With 30 years now to its credit, the Barclays L’Atelier has an established history of broadening young artists’ horizons.
In 1986, Penny Siopis was the first winner of an exciting new art competition with Melancholia – a baroque feast of overripe fruit, greek statuary, lilies and chandeliers, presided over by a vervet monkey and the artist’s shadowy reflection.
Melancholia was subsequently acquired by the Johannesburg Art Gallery, and replicated in a multitude of grainy, black and white photocopies as part of the matric art syllabus. Siopis built a career as one of the country’s best-known artists; and the new competition became an anticipated fixture on the South African art scene. To this day, the L’Atelier offers perhaps the most coveted prizes up for grabs. Back in the ‘80s, it offered the winning artists an unprecedented glimpse of a world beyond their own.
Originally known as the Volkskas Atelier, the competition represented a partnership between SANAVA and Volkskas, and presented the winner with a six-month residency in Paris at the Cité Internationale des Arts. ‘Volkskas always had an interest in art,’ notes Bayliss. ‘If you think of the Absa art collection, it was forged from the collections of our forerunners. Probably the two banks that had the two biggest art collections were United and Volkskas; they were combined to form Absa. In the ‘80s, when the whole advent of sports sponsorship was opening up, suddenly there were other opportunities. Art was one of them, although very much more a niche focused area… But it allowed you to service your clients in a certain way, as a financial institution.’
At the time, notes Dr Paul Bayliss, present day curator for the Absa Gallery and Barclays L’Atelier competition, South Africa was isolated, mired in apartheid. Consequently, artists were largely cut off from the international art scene. The Paris residency offered a local artist exposure to the riches of the galleries and museums of Paris, along with extensive contact with other artists from around the globe.
Thirty years on, and much has changed. ‘Today, the residency is more about the artists gaining exposure, that interaction with peers; very much to say that for the artists, experience influences your work,’ says Bayliss. ‘The residency then was very much a response to the isolation of South African artists – there just weren’t many opportunities available.’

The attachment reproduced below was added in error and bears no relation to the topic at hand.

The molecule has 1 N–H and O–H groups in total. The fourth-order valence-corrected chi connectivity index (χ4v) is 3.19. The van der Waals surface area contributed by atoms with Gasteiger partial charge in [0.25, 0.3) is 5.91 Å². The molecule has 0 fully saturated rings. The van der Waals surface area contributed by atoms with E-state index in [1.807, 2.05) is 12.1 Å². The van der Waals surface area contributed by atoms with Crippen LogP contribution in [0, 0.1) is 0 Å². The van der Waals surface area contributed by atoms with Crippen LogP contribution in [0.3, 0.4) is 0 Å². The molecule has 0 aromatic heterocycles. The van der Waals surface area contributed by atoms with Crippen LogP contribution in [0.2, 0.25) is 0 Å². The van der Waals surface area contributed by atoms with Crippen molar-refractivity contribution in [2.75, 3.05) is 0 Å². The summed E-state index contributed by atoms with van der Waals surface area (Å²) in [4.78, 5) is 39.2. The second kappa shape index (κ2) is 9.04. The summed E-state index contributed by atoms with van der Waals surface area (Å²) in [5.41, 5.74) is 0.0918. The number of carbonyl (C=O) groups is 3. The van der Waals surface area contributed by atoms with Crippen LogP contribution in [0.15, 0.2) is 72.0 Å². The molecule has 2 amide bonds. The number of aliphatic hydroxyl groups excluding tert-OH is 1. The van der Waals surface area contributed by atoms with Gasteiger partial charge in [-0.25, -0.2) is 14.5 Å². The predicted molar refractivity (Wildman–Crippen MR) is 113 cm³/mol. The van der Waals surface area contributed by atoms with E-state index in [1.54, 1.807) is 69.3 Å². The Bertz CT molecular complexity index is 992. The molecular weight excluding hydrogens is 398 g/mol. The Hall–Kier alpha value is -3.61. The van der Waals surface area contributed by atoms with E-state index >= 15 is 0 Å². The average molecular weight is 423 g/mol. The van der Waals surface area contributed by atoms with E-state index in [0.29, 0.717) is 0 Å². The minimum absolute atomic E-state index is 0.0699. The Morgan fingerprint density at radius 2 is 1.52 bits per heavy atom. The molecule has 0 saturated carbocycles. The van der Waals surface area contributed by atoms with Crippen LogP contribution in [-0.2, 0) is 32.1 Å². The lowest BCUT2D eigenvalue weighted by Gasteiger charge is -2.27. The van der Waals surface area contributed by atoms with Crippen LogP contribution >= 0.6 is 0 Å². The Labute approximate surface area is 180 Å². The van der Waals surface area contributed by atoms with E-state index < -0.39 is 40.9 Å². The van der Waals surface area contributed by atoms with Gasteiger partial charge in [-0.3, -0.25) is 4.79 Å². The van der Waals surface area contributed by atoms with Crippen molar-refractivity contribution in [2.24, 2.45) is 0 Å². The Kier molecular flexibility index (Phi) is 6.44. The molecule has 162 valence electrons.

Changes in the competition (of which there have been many, of late) reflect a broader revolution: ‘I believe the art world has changed quite radically,’ says Bayliss. ‘There are more opportunities both locally and abroad for South African artists: biennales, art fairs, festivals, more competitions; local galleries that have formed networks and working partnerships with overseas galleries, things like that.’
One of the first big developments in the L’Atelier’s ongoing evolution came in 2004, when the Alliance Francaise came on board to offer the Gerhard Sekoto award to a promising artist with an annual income below a specified amount. The prize included a three-month residency at the Cité, and a travelling exhibition following the artist’s return (the L’Atelier winner, in contrast, has a solo exhibition at the Absa Gallery). In 2005, this was won for the first time by Lawrence Lemoaona.
In 2011, the Gerard Sekoto award’s travelling exhibition circuit, formerly limited to the offices of the Alliance Francaise, was extended to include a number of galleries. The 2012 winner of the award, Isabel Mertz, thus had her work exhibited in galleries around the country, as did the 2013 winner Bambo Sibiya.